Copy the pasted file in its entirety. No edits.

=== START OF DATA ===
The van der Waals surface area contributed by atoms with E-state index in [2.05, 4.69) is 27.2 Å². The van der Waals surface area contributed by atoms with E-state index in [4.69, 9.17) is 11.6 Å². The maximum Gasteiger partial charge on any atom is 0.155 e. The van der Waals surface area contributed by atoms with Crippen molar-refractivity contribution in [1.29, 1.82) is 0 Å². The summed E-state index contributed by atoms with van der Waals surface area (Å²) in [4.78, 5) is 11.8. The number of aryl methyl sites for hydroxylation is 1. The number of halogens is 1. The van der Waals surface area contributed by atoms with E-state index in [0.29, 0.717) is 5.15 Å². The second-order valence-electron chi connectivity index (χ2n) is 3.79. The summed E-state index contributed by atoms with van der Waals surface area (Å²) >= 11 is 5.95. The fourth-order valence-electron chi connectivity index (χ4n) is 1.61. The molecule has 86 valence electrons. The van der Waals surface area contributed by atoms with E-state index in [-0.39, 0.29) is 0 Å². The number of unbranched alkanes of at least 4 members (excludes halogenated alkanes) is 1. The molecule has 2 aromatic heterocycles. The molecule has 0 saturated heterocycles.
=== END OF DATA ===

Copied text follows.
The van der Waals surface area contributed by atoms with E-state index in [2.05, 4.69) is 27.2 Å². The van der Waals surface area contributed by atoms with E-state index in [4.69, 9.17) is 11.6 Å². The maximum Gasteiger partial charge on any atom is 0.155 e. The van der Waals surface area contributed by atoms with Crippen molar-refractivity contribution in [1.29, 1.82) is 0 Å². The summed E-state index contributed by atoms with van der Waals surface area (Å²) in [4.78, 5) is 11.8. The number of aryl methyl sites for hydroxylation is 1. The number of halogens is 1. The van der Waals surface area contributed by atoms with E-state index in [0.29, 0.717) is 5.15 Å². The second-order valence-electron chi connectivity index (χ2n) is 3.79. The summed E-state index contributed by atoms with van der Waals surface area (Å²) >= 11 is 5.95. The fourth-order valence-electron chi connectivity index (χ4n) is 1.61. The molecule has 86 valence electrons. The van der Waals surface area contributed by atoms with E-state index in [-0.39, 0.29) is 0 Å². The number of unbranched alkanes of at least 4 members (excludes halogenated alkanes) is 1. The molecule has 2 aromatic heterocycles. The molecule has 0 saturated heterocycles.